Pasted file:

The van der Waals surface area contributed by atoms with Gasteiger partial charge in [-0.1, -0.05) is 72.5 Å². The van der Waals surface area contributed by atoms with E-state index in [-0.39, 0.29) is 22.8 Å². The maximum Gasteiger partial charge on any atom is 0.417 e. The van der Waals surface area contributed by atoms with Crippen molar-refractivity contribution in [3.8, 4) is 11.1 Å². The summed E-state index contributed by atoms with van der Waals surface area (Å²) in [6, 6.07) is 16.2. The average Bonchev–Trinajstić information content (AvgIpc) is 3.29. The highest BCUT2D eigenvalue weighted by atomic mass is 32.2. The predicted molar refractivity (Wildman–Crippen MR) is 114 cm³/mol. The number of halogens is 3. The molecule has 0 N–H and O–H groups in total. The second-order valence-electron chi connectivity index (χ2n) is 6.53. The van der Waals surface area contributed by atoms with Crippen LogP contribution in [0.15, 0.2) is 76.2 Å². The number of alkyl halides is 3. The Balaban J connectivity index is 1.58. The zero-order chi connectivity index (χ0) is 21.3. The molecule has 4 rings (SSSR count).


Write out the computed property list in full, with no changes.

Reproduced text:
The van der Waals surface area contributed by atoms with Gasteiger partial charge in [-0.1, -0.05) is 72.5 Å². The van der Waals surface area contributed by atoms with E-state index in [-0.39, 0.29) is 22.8 Å². The maximum Gasteiger partial charge on any atom is 0.417 e. The van der Waals surface area contributed by atoms with Crippen molar-refractivity contribution in [3.8, 4) is 11.1 Å². The summed E-state index contributed by atoms with van der Waals surface area (Å²) in [6, 6.07) is 16.2. The average Bonchev–Trinajstić information content (AvgIpc) is 3.29. The highest BCUT2D eigenvalue weighted by atomic mass is 32.2. The predicted molar refractivity (Wildman–Crippen MR) is 114 cm³/mol. The number of halogens is 3. The molecule has 0 N–H and O–H groups in total. The second-order valence-electron chi connectivity index (χ2n) is 6.53. The van der Waals surface area contributed by atoms with Crippen LogP contribution in [0.15, 0.2) is 76.2 Å². The number of alkyl halides is 3. The Balaban J connectivity index is 1.58. The zero-order chi connectivity index (χ0) is 21.3. The molecule has 4 rings (SSSR count).